Its law to cremate your dog. Google to find your local crematorium.

If your dog is at the vet, you can choose to take the dog yourself to the crematorium, or for them to send him/her.

From there you can choose a multi dog cremation without ash collection – the cheapest option. Your dog will be cremated with others and usually (although not always) the ashes are scattered in a remembrance garden at the facility

You can choose multi dog cremation with ashes, where you will get some of the ashes returned to you in an urn or box.

You can choose a single cremation, just your dog and either have or not have the ashes. You can choose your urn too.

Something also to remember is to check the vet has removed the dog from RAIA the micro chip company, I had quite a shock when I got an automated text saying Faith was due her rabies, an oversight from the vet.

Its something that will come to all of us with pets, and if this is you right now, my heart goes out to you.

Remember the life they had, the fun you had and the comfort they gave you. They would not want you to be sad, but to remember them with smiles through the tears.

It will take time to come to terms with the loss, you never forget, you learn to live with it.

Big hugs


How many IS too Many?????

I never set out to be in rescue! Or to have a humungous pack of dogs. My husband and I often remark how its more us living alongside them, than them living with us!

We are there to clean cook, feed water and generally entertain them. And they give us??? What!!??

Poo. They give us poo. And bills. And worries. And a lack of freedom. BUT

We would not trade it for anything. After we took on our first boy, a Goldie his previous owner couldn’t handle and decided she had no time for, we took pleasure in having him. We owned him, he more or less did as he was told, sort of but was very well behaved. My husband trained him to perform some tricks, and not to pull on the lead – although Charlie (the dog) did manage to pull Pat (the husband) off a chair at a bar one time, that was funny mainly as it wasn’t my backside strewn on the ground hehehe.

And then after 6 years we were in the right place right timing for No 2 – all dogs are now numbered, we given up with names!! And they own us!!

She was a badly abused ex puppy farm breeding Goldie, in the most awful condition you can possible imagine, and only given 6 months to live!

Through tears we took her vowing to love her for the time she had left. She’s not left yet!

Then came 3 and 4, then 5 as a 5 months old Pup. 4 Didn’t get on with 2 and so we found the perfect home for her (she was meant to be a 5 week foster, stayed for 14 months)

Then 6 and 7 and then 8…. see you just sorta collect them!

8 passed away unexpectedly after 9 months – we had no idea she had digestive issues we found her in the campo and vet had given her a clean bill of health!

The pain of losing her was immense, and she definitely sent us another – No9! – the first picture, Indi, who appeared outside Jacqui Ross’s home one day. Our heads said no, our hearts said yes.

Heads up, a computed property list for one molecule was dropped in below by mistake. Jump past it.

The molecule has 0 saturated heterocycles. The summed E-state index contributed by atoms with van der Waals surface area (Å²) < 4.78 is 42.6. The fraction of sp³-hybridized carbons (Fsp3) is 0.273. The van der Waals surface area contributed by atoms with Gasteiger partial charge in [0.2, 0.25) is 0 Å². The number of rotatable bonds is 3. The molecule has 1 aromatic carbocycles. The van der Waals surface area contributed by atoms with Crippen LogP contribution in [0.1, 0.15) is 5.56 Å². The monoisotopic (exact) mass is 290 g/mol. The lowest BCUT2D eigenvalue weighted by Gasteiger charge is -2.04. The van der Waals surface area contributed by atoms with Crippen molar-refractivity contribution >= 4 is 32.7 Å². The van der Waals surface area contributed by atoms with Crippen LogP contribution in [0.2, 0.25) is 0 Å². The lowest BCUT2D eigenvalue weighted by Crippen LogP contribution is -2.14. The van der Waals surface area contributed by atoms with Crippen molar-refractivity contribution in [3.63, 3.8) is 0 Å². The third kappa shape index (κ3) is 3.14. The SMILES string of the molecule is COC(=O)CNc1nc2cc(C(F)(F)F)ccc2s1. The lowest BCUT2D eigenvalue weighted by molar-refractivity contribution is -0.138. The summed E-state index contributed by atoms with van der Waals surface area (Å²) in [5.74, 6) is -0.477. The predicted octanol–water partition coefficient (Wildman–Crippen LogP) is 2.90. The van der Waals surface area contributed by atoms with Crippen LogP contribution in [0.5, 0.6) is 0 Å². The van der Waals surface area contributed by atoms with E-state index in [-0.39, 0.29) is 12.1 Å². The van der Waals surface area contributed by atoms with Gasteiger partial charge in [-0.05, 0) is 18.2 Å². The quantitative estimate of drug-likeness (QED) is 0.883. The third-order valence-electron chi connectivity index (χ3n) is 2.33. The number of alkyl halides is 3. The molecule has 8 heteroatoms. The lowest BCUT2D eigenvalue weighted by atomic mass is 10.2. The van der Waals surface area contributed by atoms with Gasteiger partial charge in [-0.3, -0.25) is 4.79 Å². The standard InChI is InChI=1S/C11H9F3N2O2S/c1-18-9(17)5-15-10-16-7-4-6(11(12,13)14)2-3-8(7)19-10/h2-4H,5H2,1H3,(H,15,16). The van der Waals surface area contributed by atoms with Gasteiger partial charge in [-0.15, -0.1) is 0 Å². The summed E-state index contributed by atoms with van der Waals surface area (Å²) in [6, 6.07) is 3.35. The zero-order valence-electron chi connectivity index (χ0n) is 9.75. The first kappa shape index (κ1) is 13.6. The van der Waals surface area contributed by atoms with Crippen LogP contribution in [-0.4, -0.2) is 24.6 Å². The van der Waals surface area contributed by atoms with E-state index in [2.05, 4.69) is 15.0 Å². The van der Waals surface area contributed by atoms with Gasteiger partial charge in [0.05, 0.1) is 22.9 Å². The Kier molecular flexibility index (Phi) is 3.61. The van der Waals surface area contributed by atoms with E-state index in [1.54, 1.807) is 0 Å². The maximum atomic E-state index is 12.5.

And then nearly 3 month ago a young pup was abandoned, desperately needing shelter. I told my husband it was only for 2 days…………nearly 6 weeks later a very strong and confident young pup was rehomed to her perfect home – yet another that got away!

And the place feels emptier for her going. My husband has threatened divorce if another one comes, so as long has he behaves Ill say no 😉

So how many is too many?? When Do you stop?? When there are souls left lying in ditches, puppies in bags, in boxes by the bins, adults left by owners moving on, what do you do?

How do you say no?? When is the right time TO say no?????

And I guess that’s why we ARE called LAST CHANCE, because we ARE THE last Chance for these guys.

We cannot bring ourselves to say no. All the admin wont sleep if we say no. But it does come at a cost.

We can handle the tears, the pain of losing them when they’re too sick to keep going. We can handle the mess and the stress.

But we cant handle the bills. They mount up faster than ever thought. We are continuously fundraising and trying to find ways to raise money. We all use our own monies to help where we can – we are money rich but heart filled – but there sadly comes a time when we know we cannot do more.

Without your help we cannot. Please help where you can. Share a post, donate a euro a month, offer to help put some collection tins out in your area and send us the money as it comes in, attend a fundraiser, host a fundraiser, sign up for our various schemes, some cost you absolutely nothing and the retailers send us a little per purchase, tell your friends about our work, offer to foster, short term, longer term, adopt.

So many ways to help

Help us to help them, Last Chance is a community of carers. Please be one.

Inez Robinson


Towards the End of 2017

And so another year draws to a close. Many of you are racing around getting ready for family to arrive, putting up decorations and trees, and hopefully not getting too stressed.

Here at Last Chance, things slow for us too. Its not the time of the year for people to take on a new dog, what with all the fuss and kerfuffle of the festivities. And yet, this means an overflow of unwanted and abandoned dogs being placed into the pounds, shelters, killing stations or on the streets. When too many dogs are found, many have to be put to sleep to make way.